Did Andreychenko commit a crime or no?

I’m sure most of you that have read this column for a while know I hail from the 417. I grew up in a small town outside of Joplin but for the sake of brevity, I just say I’m from there instead of Carl Junction because then I would have to explain how it is a small town on the Kansas/Missouri border.

I digress on that point, but it was a bit of a shock to see the news of an incident at a Walmart Neighborhood Market in Springfield, a town I where once lived before moving to Carl Junction.

I’m sure everyone has seen what happened on TV or read about it in a newspaper or social media.

Dimitriy Andreychenko was released from Greene County Jail on Monday after $10,000 bond was posted.

Cody Thorn

Cody Thorn

He is facing a felony charge of making a terroristic threat after walking into the Walmart in fatigues, openly carrying a rifle, a handgun and at least 100 rounds of ammunition, according to a story published in the Springfield News-Leader.

In the aftermath of the arrest, just days after a deadly shooting at a Walmart in El Paso, Texas, the 20-year-old said it was a ‘social experiment.’

He essentially wanted to see if Walmart respected the second amendment and he didn’t mean to cause panic.

Well, when an employee pulled a fire alarm and called the cops, that idea quickly went out the window. He also said he was filming in case an employee told him to leave, a probable cause statement said.

I had a lot of friends on both sides of the gun debate chime in. What crime did he commit by carrying a gun in a state where open carry is OK?

The other half of the debate was yes, it was a crime. Two of them stood out.

I had a friend that lives in Springfield post this:

“If civilians are walking around wearing body armor and carrying guns and more than 100 rounds, how am I supposed to know if it’s a ‘good guy with a gun’ or a ‘bad guy with a gun?’ Wait until they start shooting? Assume it’s a good guy and do nothing? Assume it’s a bad guy and pull my gun on them and call the police? This is a puzzling situation that doesn’t seem to have a good answer.”

An armed off-duty firefighter held Andreychenko at gunpoint until police arrived. So two guys at the same Walmart had at least one gun on them. One went to jail, the other hailed as a hero.

There were even notes that mentioned Andreychenko’s wife told him it was a bad idea and he did it anyway. His sister even told him it was a bad idea and he did it anyway.

So, if he’d listened, maybe there wouldn’t have been headlines that day from Springfield.

The other comment I saw came from an administrator in northwest Missouri, but has a child that lives near that Walmart.

He stated the argument is whether Andreychenko broke any laws.

But, his next sentence rang true: No one is breaking the law until they start shooting.

“Is this really the world you are all comfortable in, one where you can just guess if it’s a person exercising their rights or the next mass murderer scoping the scene? Let’s continue to be the frog in the slowly heated pan of water, everything is absolutely fine until it’s boiling and it’s not. Something has to change, doesn’t it? Or are we all just sheeple, accepting that it is the way it is? I pray we find leaders with the bravery to find reasonable change. This can’t be OK.”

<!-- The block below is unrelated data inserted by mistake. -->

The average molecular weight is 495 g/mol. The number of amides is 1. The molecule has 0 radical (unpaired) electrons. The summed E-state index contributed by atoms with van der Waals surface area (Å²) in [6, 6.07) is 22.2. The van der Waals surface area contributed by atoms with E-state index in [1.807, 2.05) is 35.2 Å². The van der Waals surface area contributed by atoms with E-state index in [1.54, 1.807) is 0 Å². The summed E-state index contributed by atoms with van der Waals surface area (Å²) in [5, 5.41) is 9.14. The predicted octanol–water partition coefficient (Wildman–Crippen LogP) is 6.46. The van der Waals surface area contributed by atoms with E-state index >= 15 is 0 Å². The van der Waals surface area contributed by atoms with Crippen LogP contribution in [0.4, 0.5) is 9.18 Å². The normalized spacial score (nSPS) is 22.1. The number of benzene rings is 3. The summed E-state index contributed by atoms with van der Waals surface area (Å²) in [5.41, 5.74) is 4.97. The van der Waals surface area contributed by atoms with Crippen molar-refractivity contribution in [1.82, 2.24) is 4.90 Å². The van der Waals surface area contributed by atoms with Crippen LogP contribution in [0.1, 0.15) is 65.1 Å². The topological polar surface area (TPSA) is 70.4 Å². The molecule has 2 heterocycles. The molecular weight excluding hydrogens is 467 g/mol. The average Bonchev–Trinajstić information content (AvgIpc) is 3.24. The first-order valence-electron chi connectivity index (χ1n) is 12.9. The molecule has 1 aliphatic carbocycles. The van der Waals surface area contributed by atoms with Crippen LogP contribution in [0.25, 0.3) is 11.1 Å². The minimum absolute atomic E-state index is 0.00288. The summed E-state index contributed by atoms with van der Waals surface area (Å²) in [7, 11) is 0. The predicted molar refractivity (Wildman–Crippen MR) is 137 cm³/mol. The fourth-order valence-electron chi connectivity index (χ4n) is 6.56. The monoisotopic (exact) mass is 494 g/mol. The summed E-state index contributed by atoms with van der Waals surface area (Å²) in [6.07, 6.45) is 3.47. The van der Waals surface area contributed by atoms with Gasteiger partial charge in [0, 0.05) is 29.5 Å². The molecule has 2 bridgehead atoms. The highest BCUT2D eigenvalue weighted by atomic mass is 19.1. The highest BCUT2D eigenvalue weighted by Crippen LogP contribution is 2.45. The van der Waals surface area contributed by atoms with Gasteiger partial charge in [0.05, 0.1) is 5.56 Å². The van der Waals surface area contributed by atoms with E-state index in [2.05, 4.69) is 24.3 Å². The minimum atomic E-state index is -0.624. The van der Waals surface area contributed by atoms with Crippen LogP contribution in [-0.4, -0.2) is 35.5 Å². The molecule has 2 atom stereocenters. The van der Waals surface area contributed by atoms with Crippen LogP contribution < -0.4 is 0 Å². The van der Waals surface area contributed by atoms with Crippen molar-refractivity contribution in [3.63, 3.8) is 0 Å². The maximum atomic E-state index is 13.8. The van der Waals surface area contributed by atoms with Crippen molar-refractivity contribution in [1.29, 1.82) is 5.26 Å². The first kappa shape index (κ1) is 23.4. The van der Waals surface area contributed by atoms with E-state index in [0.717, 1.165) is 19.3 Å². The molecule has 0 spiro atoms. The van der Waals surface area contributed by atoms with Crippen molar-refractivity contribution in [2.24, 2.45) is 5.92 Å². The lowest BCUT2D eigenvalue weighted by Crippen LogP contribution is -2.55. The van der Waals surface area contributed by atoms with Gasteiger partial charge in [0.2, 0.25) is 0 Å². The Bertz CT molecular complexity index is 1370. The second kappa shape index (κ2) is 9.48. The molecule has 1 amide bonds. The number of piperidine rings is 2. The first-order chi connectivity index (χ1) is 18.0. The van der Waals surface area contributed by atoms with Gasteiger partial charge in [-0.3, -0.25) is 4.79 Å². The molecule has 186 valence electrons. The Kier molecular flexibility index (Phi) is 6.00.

It is a debate that will surely rage on and it will be up for debate again when there is another mass shooting. It is a matter of when it will happen, not if. History has showed that.

But what can really be done?

We live in a society that now sells backpacks that are bulletproof. I was in high school at the time Columbine became a household name and I remember being in shock someone would want to go into a school and shoot.

Now, you have shootings at school, churches or businesses. Nothing is sacred. But are we just adjusting that is OK that it repeatedly happens?

I ran across a story that showed a number of school districts in Illinois installed new security systems that are bright blue in color and work as a fire alarm does to notify of issues. This blue pull system — or special fobs given by school officials — will notify the police of an armed intruder.

Is that an answer?

CHANGING TIME

Earlier this year the Kansas City Police Department released its call logs for the most activity for 2018 and a Platte County location was high on the list. The Walmart at 8551 N. Boardwalk had 397 calls for service, the second most behind the Greyhound bus stop near downtown Kansas City, which had 832. KBMC at the time interviewed Walmart, which said they had installed a ‘mobile lot cop’ system. If you visited this Walmart, it was the giant white machine near the end of the parking lots that served as a crime deterrent.

Walmart media relations manager Casey Staheli told KMBC there had been a 33 percent decrease in violent crime through the enhanced security.

Those who made their way to Walmart this weekend saw that the store will no longer be open 24-hours a day. They will now close from 1 a.m to 6 a.m. each day of the week, but apparently it had been planned for some time. Earlier this year Walmart announced they would change the hours of about 100 stores nationwide. The reasoning, according to Walmart spokesman Justin Rushing — telling WIAC TV — was most people shopped between 9 a.m. and 9 p.m. and the change is to match customer’s need and the hours associates work.

Apparently the Gladstone location will still be open 24 hours per day. Maybe I will start making the drive there when I get off late at night. Personally, though, I have witnessed two fights outside of the doors of the Boardwalk Walmart as I was walking in over the past year.